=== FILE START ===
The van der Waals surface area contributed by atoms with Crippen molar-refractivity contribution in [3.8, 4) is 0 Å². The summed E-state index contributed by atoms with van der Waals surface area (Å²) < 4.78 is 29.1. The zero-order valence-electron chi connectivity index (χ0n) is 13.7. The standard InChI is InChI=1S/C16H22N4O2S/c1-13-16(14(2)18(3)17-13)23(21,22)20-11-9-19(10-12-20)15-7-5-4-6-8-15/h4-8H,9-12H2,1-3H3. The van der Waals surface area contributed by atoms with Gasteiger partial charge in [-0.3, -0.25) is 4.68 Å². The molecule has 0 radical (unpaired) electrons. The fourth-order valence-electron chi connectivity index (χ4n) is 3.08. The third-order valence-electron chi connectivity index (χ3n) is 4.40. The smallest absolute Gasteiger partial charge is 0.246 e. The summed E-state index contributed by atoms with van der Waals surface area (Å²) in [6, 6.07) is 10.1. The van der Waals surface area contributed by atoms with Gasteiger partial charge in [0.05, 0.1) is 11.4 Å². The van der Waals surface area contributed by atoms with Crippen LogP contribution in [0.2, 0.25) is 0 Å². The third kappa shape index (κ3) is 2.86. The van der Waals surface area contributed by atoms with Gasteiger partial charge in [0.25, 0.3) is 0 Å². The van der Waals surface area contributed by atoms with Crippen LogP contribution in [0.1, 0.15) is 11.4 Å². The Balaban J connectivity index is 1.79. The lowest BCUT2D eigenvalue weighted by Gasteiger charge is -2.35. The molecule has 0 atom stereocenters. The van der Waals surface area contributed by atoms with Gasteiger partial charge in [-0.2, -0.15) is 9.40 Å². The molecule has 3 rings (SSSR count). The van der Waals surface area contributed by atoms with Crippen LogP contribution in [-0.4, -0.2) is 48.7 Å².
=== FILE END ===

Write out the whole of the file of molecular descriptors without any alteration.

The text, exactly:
The van der Waals surface area contributed by atoms with Crippen molar-refractivity contribution in [3.8, 4) is 0 Å². The summed E-state index contributed by atoms with van der Waals surface area (Å²) < 4.78 is 29.1. The zero-order valence-electron chi connectivity index (χ0n) is 13.7. The standard InChI is InChI=1S/C16H22N4O2S/c1-13-16(14(2)18(3)17-13)23(21,22)20-11-9-19(10-12-20)15-7-5-4-6-8-15/h4-8H,9-12H2,1-3H3. The van der Waals surface area contributed by atoms with Gasteiger partial charge in [-0.3, -0.25) is 4.68 Å². The molecule has 0 radical (unpaired) electrons. The fourth-order valence-electron chi connectivity index (χ4n) is 3.08. The third-order valence-electron chi connectivity index (χ3n) is 4.40. The smallest absolute Gasteiger partial charge is 0.246 e. The summed E-state index contributed by atoms with van der Waals surface area (Å²) in [6, 6.07) is 10.1. The van der Waals surface area contributed by atoms with Gasteiger partial charge in [0.05, 0.1) is 11.4 Å². The van der Waals surface area contributed by atoms with Crippen LogP contribution in [0.2, 0.25) is 0 Å². The third kappa shape index (κ3) is 2.86. The van der Waals surface area contributed by atoms with Gasteiger partial charge in [0.25, 0.3) is 0 Å². The van der Waals surface area contributed by atoms with Crippen LogP contribution in [0.1, 0.15) is 11.4 Å². The Balaban J connectivity index is 1.79. The lowest BCUT2D eigenvalue weighted by Gasteiger charge is -2.35. The molecule has 0 atom stereocenters. The van der Waals surface area contributed by atoms with Gasteiger partial charge in [-0.2, -0.15) is 9.40 Å². The molecule has 3 rings (SSSR count). The van der Waals surface area contributed by atoms with Crippen LogP contribution in [-0.4, -0.2) is 48.7 Å².